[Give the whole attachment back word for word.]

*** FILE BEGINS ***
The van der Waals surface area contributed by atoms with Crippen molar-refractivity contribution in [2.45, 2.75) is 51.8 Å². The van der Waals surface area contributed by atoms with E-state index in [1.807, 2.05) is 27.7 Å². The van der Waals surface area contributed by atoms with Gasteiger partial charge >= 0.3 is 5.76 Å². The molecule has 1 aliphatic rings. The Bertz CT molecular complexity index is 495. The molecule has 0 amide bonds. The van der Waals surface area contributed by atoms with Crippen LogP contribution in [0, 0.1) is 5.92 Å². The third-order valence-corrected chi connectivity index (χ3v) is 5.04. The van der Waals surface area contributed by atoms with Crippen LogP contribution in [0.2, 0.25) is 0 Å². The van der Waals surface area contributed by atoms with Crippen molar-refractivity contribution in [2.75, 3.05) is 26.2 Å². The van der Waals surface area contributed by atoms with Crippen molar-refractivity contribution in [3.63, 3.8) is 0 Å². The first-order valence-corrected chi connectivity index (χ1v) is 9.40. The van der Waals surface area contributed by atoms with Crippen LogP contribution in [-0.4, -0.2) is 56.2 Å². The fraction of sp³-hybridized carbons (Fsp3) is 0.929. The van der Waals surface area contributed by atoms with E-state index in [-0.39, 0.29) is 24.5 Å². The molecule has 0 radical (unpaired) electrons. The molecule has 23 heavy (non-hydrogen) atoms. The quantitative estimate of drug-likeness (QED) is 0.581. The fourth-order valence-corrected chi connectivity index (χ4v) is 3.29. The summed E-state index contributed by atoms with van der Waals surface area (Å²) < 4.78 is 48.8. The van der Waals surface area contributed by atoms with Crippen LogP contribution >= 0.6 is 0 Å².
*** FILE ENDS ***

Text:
The van der Waals surface area contributed by atoms with Crippen molar-refractivity contribution in [2.45, 2.75) is 51.8 Å². The van der Waals surface area contributed by atoms with E-state index in [1.807, 2.05) is 27.7 Å². The van der Waals surface area contributed by atoms with Gasteiger partial charge >= 0.3 is 5.76 Å². The molecule has 1 aliphatic rings. The Bertz CT molecular complexity index is 495. The molecule has 0 amide bonds. The van der Waals surface area contributed by atoms with Crippen LogP contribution in [0, 0.1) is 5.92 Å². The third-order valence-corrected chi connectivity index (χ3v) is 5.04. The van der Waals surface area contributed by atoms with Crippen LogP contribution in [0.2, 0.25) is 0 Å². The van der Waals surface area contributed by atoms with Crippen molar-refractivity contribution in [2.75, 3.05) is 26.2 Å². The van der Waals surface area contributed by atoms with Crippen molar-refractivity contribution in [3.63, 3.8) is 0 Å². The first-order valence-corrected chi connectivity index (χ1v) is 9.40. The van der Waals surface area contributed by atoms with Crippen LogP contribution in [-0.4, -0.2) is 56.2 Å². The fraction of sp³-hybridized carbons (Fsp3) is 0.929. The van der Waals surface area contributed by atoms with E-state index in [-0.39, 0.29) is 24.5 Å². The molecule has 0 radical (unpaired) electrons. The molecule has 23 heavy (non-hydrogen) atoms. The quantitative estimate of drug-likeness (QED) is 0.581. The fourth-order valence-corrected chi connectivity index (χ4v) is 3.29. The summed E-state index contributed by atoms with van der Waals surface area (Å²) < 4.78 is 48.8. The van der Waals surface area contributed by atoms with Crippen LogP contribution >= 0.6 is 0 Å².